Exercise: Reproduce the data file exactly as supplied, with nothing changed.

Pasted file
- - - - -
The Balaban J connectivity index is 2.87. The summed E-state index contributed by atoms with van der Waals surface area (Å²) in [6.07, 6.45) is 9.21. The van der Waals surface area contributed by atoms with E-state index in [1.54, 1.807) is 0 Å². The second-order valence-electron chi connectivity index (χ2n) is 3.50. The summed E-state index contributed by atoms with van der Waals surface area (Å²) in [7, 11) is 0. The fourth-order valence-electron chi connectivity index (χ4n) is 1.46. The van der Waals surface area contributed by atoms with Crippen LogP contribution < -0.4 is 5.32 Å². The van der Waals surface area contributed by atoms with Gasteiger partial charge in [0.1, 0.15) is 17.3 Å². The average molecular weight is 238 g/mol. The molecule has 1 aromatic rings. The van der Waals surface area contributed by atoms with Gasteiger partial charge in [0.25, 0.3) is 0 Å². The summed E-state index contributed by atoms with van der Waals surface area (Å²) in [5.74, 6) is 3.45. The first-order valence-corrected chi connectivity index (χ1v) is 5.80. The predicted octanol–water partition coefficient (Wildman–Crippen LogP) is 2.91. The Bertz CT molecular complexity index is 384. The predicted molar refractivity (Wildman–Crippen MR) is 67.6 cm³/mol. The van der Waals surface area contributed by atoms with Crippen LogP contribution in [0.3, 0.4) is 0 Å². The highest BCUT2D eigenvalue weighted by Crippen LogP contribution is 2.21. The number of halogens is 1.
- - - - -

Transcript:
The Balaban J connectivity index is 2.87. The summed E-state index contributed by atoms with van der Waals surface area (Å²) in [6.07, 6.45) is 9.21. The van der Waals surface area contributed by atoms with E-state index in [1.54, 1.807) is 0 Å². The second-order valence-electron chi connectivity index (χ2n) is 3.50. The summed E-state index contributed by atoms with van der Waals surface area (Å²) in [7, 11) is 0. The fourth-order valence-electron chi connectivity index (χ4n) is 1.46. The van der Waals surface area contributed by atoms with Crippen LogP contribution < -0.4 is 5.32 Å². The van der Waals surface area contributed by atoms with Gasteiger partial charge in [0.1, 0.15) is 17.3 Å². The average molecular weight is 238 g/mol. The molecule has 1 aromatic rings. The van der Waals surface area contributed by atoms with Gasteiger partial charge in [0.25, 0.3) is 0 Å². The summed E-state index contributed by atoms with van der Waals surface area (Å²) in [5.74, 6) is 3.45. The first-order valence-corrected chi connectivity index (χ1v) is 5.80. The predicted octanol–water partition coefficient (Wildman–Crippen LogP) is 2.91. The Bertz CT molecular complexity index is 384. The predicted molar refractivity (Wildman–Crippen MR) is 67.6 cm³/mol. The van der Waals surface area contributed by atoms with Crippen LogP contribution in [0.3, 0.4) is 0 Å². The highest BCUT2D eigenvalue weighted by Crippen LogP contribution is 2.21. The number of halogens is 1.